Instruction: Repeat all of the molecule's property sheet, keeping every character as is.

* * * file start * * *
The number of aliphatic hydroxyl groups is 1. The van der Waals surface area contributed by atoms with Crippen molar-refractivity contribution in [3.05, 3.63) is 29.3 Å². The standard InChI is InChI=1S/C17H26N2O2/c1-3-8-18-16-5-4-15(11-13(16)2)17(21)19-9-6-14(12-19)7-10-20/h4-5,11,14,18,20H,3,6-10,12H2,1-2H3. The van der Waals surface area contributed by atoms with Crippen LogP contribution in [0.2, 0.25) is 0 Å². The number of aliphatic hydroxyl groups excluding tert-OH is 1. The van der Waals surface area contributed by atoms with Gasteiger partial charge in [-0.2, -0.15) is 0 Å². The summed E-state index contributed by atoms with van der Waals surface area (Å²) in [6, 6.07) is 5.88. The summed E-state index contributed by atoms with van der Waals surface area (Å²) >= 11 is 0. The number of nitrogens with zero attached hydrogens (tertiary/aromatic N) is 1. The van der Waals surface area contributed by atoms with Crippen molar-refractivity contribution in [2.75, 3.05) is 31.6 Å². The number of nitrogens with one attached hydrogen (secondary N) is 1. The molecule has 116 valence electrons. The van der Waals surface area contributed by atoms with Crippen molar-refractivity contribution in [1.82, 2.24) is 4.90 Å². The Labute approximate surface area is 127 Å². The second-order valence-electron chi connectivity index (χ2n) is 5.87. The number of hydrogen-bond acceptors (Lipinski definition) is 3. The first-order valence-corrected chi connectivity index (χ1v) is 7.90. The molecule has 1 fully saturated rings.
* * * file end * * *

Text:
The number of aliphatic hydroxyl groups is 1. The van der Waals surface area contributed by atoms with Crippen molar-refractivity contribution in [3.05, 3.63) is 29.3 Å². The standard InChI is InChI=1S/C17H26N2O2/c1-3-8-18-16-5-4-15(11-13(16)2)17(21)19-9-6-14(12-19)7-10-20/h4-5,11,14,18,20H,3,6-10,12H2,1-2H3. The van der Waals surface area contributed by atoms with Crippen LogP contribution in [0.2, 0.25) is 0 Å². The number of aliphatic hydroxyl groups excluding tert-OH is 1. The van der Waals surface area contributed by atoms with Gasteiger partial charge in [-0.2, -0.15) is 0 Å². The summed E-state index contributed by atoms with van der Waals surface area (Å²) in [6, 6.07) is 5.88. The summed E-state index contributed by atoms with van der Waals surface area (Å²) >= 11 is 0. The number of nitrogens with zero attached hydrogens (tertiary/aromatic N) is 1. The van der Waals surface area contributed by atoms with Crippen molar-refractivity contribution in [2.75, 3.05) is 31.6 Å². The number of nitrogens with one attached hydrogen (secondary N) is 1. The molecule has 116 valence electrons. The van der Waals surface area contributed by atoms with Crippen molar-refractivity contribution in [1.82, 2.24) is 4.90 Å². The Labute approximate surface area is 127 Å². The second-order valence-electron chi connectivity index (χ2n) is 5.87. The number of hydrogen-bond acceptors (Lipinski definition) is 3. The first-order valence-corrected chi connectivity index (χ1v) is 7.90. The molecule has 1 fully saturated rings.